Royal Navy obituary in the Times newspaper
Royal Navy obituary in the Times newspaper

Royal NavyObituaries

The following obituary for Henry John Leeke appeared in the Times newspaper.

Obituary in the Times newspaper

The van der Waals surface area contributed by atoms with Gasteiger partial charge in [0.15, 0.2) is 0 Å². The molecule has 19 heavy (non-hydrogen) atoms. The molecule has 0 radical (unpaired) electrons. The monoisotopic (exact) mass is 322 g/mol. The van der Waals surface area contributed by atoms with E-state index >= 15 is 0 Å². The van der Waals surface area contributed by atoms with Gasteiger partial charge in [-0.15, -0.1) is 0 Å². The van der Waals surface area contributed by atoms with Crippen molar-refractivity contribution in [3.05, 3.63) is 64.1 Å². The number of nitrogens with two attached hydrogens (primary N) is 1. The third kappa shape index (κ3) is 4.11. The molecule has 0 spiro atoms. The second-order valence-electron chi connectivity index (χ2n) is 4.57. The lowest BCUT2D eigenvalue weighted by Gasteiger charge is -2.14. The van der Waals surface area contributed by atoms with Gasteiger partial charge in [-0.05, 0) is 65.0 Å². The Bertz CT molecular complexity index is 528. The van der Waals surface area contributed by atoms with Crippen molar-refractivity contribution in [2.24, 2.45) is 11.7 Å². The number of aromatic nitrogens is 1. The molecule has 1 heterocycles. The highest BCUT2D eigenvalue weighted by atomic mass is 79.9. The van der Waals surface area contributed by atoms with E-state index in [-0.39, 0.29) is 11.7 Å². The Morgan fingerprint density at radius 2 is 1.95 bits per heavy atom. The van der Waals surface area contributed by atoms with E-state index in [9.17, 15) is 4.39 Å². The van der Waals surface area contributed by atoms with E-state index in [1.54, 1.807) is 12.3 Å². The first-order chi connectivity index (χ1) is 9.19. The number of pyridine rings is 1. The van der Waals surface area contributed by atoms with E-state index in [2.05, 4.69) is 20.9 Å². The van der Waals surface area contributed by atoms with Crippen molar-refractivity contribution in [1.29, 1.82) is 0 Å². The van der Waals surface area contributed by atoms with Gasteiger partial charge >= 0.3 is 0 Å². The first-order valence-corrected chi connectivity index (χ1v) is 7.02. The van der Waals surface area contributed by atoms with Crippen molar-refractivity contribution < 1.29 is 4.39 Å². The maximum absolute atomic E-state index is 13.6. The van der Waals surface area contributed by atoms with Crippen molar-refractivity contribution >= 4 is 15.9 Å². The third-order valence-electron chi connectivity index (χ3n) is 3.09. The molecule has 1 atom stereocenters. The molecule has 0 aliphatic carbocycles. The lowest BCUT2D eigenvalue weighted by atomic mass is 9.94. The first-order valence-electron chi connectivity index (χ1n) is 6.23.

28 February 1870Admiral Sir Henry John Leeke, K.C.B., K.H., died at his residence, Uplands, Fareham, Hants, on Saturday afternoon. He entered the navy in September, 1803, as a first-class volunteer, on board the Royal William, then lying at Spithead, and bearing the flag of Admiral Montagu. Between the period of his advancement to the rank of lieutenant, the 24th of November, 1810, and the receipt of his second commission, bearing date the 15th of June, 1814, he was again employed in the Mediterranean and also at the Cape of Good Hope. On one occasion, while the Persian, with a host of French prisoners on board, was off Cape Trafalgar, on her passage home, the prisoners, availing themselves of the absence of the crew (who, worn-out by fatigue, had all, with the exception of Mr. Leeke, the quartermaster, and two men, gone below), assembled on the deck, and were in the act of making a rush aft, when Mr. Leeke seized a cutlass, threw another to the quartermaster, and, with much gallantry, succeeded in keeping them off until the alarm had brought the ship’s company to his assistance. On the 26th of March, 1819, Capt. Leeke was appointed to the Myrmidon, 20, on the western coast of Africa, where he cruised with great activity against the slave trade, and either liberated or contributed to the release of upwards of 3,000 blacks. In May, 1820, having the command at the time of Her Majesty’s ships Myrmidon, Morgiana, Thistle and Snapper, he landed at the Pongas, in the neighbourhood of Sierra Leone, and, at the head of only 170 seamen and marines, added to 180 black soldiers of the 2d West India Regiment, contrived to burn eight towns, to demolish a battery, and to effect the utter defeat of a barbarian force of 5,000 men, commanded by King Munga-Brama, a ruffian who had murdered an officer and several men belonging to the Thistle, and had retained three others as prisoners. During the three years that he remained on the African station Capt. Leeke surveyed the coast to the extent of 600 miles. Sir Henry, as a flag officer, afterwards commanded in chief the Indian Navy. See O’Byrne’s Naval Biography, latest edition. His respective commissions bore date — as capt., May 27, 1826; rear-admiral, April 15, 1854; vice-admiral, May 2, 1860; admiral, Jan. 11, 1864.

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